Articles | Volume 11, issue 4
Research article
26 Aug 2020
Research article |  | 26 Aug 2020

On the morphology and amplitude of 2D and 3D thermal anomalies induced by buoyancy-driven flow within and around fault zones

Laurent Guillou-Frottier, Hugo Duwiquet, Gaëtan Launay, Audrey Taillefer, Vincent Roche, and Gaétan Link

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Cited articles

Achtziger-Putančič, P., Loew, S., Hiller, A., and Mariethoz, G.: 3D fluid flow in fault zones of crystalline basement rocks (Poehla-Tellerhaeuser Ore Field, Ore Mountains, Germany), Geofluids, 16, 688–710,, 2016. 
Achtziger-Putančič, P., Loew, S., and Hiller, A.: Factors controlling the permeability distribution in fault vein zones surrounding granitic intrusions (Ore Mountains/Germany), J. Geophys. Res., 122, 1876–1899,, 2017. 
Ague, J. J.: Fluid flow in the deep crust, Treatise on geochemistry, 2nd Edn., Elsevier, 203–247,, 2014. 
Andersen, C., Rüpke, L., Hasenclever, J., Grevemeyer, I., and Petersen, S.: Fault geometry and permeability contrast control vent temperatures at the Logatchev 1 hydrothermal field, Mid-Atlantic Ridge, Geology, 43, 51–54,, 2015.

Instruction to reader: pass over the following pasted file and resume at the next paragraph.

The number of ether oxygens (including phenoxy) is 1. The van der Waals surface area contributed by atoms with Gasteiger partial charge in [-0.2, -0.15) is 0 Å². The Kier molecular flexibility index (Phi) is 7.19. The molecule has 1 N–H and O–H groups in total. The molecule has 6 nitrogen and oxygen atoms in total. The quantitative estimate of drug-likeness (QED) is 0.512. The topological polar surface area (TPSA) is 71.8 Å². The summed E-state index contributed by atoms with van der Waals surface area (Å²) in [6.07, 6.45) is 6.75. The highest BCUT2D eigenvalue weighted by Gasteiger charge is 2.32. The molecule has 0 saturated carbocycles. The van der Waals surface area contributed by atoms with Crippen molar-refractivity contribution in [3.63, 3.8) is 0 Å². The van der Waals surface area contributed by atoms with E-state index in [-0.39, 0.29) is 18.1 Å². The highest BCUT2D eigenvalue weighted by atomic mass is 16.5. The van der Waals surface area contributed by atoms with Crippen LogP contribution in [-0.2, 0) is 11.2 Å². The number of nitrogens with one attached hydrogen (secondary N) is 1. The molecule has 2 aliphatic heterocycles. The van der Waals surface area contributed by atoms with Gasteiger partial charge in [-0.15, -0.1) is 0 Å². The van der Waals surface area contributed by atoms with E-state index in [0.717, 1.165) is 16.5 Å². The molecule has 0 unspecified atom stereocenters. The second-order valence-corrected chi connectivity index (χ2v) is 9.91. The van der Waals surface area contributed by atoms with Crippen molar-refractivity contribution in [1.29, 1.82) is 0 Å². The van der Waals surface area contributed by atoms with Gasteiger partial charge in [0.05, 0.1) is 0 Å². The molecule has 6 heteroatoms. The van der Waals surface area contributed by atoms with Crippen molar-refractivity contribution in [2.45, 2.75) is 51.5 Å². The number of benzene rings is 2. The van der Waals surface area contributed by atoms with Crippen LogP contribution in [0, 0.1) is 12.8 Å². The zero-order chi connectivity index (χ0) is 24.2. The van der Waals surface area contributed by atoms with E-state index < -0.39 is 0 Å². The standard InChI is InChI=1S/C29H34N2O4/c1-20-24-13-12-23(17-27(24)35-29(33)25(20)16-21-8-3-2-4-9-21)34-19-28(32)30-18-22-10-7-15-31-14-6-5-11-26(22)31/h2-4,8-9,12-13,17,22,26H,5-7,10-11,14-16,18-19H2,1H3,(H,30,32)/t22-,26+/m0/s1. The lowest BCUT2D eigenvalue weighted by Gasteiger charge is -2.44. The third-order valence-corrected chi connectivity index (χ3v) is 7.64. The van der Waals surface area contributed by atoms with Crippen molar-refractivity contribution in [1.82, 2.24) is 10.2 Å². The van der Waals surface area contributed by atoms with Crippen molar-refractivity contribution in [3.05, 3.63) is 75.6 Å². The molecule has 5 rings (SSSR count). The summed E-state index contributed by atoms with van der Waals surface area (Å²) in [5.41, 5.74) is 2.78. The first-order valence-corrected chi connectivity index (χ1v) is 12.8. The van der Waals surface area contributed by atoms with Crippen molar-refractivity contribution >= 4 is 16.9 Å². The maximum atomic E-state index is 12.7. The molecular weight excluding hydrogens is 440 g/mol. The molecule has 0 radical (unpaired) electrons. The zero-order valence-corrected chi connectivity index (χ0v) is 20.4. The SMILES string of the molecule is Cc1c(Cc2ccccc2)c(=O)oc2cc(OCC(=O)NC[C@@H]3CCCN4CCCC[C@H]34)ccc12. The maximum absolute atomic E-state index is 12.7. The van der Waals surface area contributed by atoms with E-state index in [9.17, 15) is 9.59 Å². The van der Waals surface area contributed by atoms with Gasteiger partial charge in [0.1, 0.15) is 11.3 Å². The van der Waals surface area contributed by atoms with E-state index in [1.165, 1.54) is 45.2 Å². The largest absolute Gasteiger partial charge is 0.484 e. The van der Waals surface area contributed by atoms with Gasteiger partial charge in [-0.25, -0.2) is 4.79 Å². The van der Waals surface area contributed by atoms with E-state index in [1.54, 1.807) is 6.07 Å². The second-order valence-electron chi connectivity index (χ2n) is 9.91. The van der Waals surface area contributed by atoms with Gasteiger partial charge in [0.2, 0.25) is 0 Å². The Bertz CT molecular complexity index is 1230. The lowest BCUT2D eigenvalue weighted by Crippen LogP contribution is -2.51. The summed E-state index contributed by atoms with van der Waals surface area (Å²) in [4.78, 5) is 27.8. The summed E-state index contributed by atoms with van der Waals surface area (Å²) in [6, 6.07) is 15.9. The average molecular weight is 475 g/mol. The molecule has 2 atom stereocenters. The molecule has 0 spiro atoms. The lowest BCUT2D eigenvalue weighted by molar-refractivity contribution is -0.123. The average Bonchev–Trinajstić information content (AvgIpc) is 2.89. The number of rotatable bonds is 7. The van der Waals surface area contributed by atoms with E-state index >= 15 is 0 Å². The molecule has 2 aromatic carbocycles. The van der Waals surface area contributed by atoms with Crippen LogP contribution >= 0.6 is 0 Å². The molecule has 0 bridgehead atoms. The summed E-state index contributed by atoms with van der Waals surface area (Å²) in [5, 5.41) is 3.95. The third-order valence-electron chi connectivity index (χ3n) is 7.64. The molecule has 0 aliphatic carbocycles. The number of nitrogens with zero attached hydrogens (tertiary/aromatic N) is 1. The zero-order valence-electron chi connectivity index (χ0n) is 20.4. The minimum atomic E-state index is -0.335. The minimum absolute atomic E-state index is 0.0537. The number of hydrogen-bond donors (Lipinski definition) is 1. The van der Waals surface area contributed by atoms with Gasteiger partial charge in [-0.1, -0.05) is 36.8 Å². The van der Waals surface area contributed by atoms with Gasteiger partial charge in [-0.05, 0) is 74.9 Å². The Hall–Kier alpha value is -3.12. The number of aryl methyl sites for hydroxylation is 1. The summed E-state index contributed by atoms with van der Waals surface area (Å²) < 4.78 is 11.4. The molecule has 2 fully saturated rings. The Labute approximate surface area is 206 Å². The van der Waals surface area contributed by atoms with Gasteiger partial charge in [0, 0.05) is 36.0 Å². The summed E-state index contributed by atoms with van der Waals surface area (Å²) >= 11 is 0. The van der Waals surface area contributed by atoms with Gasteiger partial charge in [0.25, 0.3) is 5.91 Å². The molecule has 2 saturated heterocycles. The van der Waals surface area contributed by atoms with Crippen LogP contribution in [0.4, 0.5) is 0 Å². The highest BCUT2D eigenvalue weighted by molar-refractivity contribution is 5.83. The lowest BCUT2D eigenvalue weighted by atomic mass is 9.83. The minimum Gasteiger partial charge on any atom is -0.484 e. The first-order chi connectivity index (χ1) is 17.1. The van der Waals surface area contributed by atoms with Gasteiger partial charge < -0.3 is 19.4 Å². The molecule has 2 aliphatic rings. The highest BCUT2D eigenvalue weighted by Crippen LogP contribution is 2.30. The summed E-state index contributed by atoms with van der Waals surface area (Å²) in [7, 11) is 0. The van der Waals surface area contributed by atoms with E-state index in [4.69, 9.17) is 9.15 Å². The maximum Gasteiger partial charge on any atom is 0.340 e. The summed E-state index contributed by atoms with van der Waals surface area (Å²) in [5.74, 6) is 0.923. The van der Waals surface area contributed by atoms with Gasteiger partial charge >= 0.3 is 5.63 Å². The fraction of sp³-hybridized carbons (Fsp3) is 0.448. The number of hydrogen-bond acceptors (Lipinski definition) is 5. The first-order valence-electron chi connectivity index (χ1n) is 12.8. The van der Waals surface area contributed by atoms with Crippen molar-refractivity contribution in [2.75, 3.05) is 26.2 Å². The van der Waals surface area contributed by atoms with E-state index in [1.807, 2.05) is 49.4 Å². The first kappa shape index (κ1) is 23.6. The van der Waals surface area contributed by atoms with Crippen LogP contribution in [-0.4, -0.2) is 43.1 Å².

Artemieva, I. M., Thybo, H., Jakobsen, K., Sorensen, N. K., and Nielsen, L. S. K.: Heat production in granitic rocks: Global analysis based on a new data compilation GRANITE2017, Earth Sci. Rev., 172, 1–26,, 2017. 
Short summary
In the first kilometers of the subsurface, temperature anomalies due to heat conduction rarely exceed 20–30°C. However, when deep hot fluids in the shallow crust flow upwards, for example through permeable fault zones, hydrothermal convection can form high-temperature geothermal reservoirs. Numerical modeling of hydrothermal convection shows that vertical fault zones may host funnel-shaped, kilometer-sized geothermal reservoirs whose exploitation would not need drilling at depths below 2–3 km.